Your iPhone could reveal your radiation exposure after a nuclear disaster

“In the event of a nuclear attack or accident, personal electronics could be repurposed as radiation detectors,” Maria Temming reports for Science News. “A ceramic insulator found in many devices, such as cell phones and fitness trackers, gives off a glow under high heat that reveals its past nuclear radiation exposure, researchers report in the February Radiation Measurements.”

“That insight may allow experts to gauge someone’s radiation dose in a matter of hours, whereas typical blood tests can take weeks,” Temming reports. “‘Everybody panics when it comes to radiation,’ says study coauthor Robert Hayes, a nuclear engineer at North Carolina State University in Raleigh. Quickly estimating people’s risk of radiation-related sickness after a nuclear disaster could help triage emergency medical treatment.”

“This test is sensitive enough to judge whether someone likely needs immediate treatment for radiation poisoning… It could also indicate whether someone has an increased risk of cancer,” Temming reports. “But the machine used to measure the ceramic’s luminescent glow costs about $150,000, so people in areas affected by nuclear disasters would have to send their personal electronics to specialized facilities for testing.”

Read more in the full article here.

MacDailyNews Take: I’ve been exposed to radiation after a one-off nuclear attack (no need to discuss the aftermath of a global thermonuclear war) or another Chernobyl.

Nobody will ever come anywhere near this area again during my lifetime for fear of contamination, so let me drop my iPhone into a locked, steel mailbox that no letter carrier is ever coming to empty.

This way, after a couple hours of staring at the mailbox in slack-jawed wonder at the utter depth of my stupidity for trying to snail-mail my iPhone off to the ceramic luminescent glow measurement machine operators from the middle of a nuclear disaster zone, I can be completely cut off from rest of the world while I live in abject fear of dying an excruciatingly horrible death due to radiation poisoning or a blessedly quicker one at the hands of some random wild-eyed, post-catastrophe, pustule-covered looters. I won’t even be able to play Candy Crush until my battery dies.

We’re thinking this radiation detector repurposing plan needs some additional work.

[Thanks to MacDailyNews Reader “TJ” for the heads up.]


  1. For Tim Cook to have cooked up a radiation detector shows he really is cooking with radioactive gas when it comes to creating a pipeline with the power of a zillion atomic bombs.

    It also shows that Steve Jobs never did stoping wanting to go thermonuclear on Android!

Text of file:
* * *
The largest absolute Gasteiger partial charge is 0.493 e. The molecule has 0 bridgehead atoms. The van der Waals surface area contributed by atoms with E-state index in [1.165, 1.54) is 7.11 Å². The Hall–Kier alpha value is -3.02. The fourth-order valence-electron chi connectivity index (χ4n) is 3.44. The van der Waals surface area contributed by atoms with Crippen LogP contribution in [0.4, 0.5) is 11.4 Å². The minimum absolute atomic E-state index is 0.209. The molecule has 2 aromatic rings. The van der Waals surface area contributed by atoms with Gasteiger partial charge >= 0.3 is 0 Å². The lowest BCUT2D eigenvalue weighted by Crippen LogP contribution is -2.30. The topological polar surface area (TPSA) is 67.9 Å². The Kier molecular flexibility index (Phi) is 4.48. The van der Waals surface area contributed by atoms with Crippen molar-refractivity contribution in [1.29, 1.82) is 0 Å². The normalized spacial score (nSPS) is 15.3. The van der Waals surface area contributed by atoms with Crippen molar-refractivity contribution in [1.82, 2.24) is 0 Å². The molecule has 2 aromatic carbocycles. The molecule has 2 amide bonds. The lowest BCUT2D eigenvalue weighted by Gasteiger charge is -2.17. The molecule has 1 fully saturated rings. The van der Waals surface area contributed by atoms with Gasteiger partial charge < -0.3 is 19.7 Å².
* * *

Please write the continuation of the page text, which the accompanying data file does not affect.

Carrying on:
1. You downvoters can’t handle the truth of a nuclear accident. Your poxy smartphones are no match for the power of a nuke blast!

      Banned Citizen X and GoeB-hatin’ Iskaaa Von Dogge Snope sucks Alan Greenspin’s snoozefest comments backwards daily. Sad.

  2. How about the Radiation exposure we’re all about to get from 5G? Ever read those reports? Direct beams of radiation? Seems the lab rate held up, Let’s see how people do. The greatest mass experiment of all time about to happen. Uh, I’m sure it’s safe.

    1. FYI, there’s (nuclear) radiation, (ionizing) radiation and (non-ionizing) radiation, roughly in descending order of energy.
      The first two can cause cancer (because they can alter your DNA or just cause chemical changes), while there is no real proof of this for the latter. 5G falls in the 3rd category.

  3. Broadly: if you’ve survived a nuclear attack and you move away from that area and your phone that you had in your pocket still works you’re probably going to survive. If it doesn’t work, you’ll die of radiation poisoning in a few hours or days.

  4. Radiation safety is important to me. This technology could become very useful once the nuclear reactor that I’ve been building in my basement goes into operation. It’s just my way of going off-grid.

    1. You are actually exposed to a lot more radiation traveling cross-country in an aircraft than being near a nuclear reactor. I work on reactors. I once left a dosimeter in my pocket flying from Denver to Southern California; it registered about 10x more exposure than the week I’d spent working on the reactor at Denver.

      So as for the phones, if you fly a lot I doubt the ceramic test would do you any good.

Reader Feedback

This site uses Akismet to reduce spam. Learn how your comment data is processed.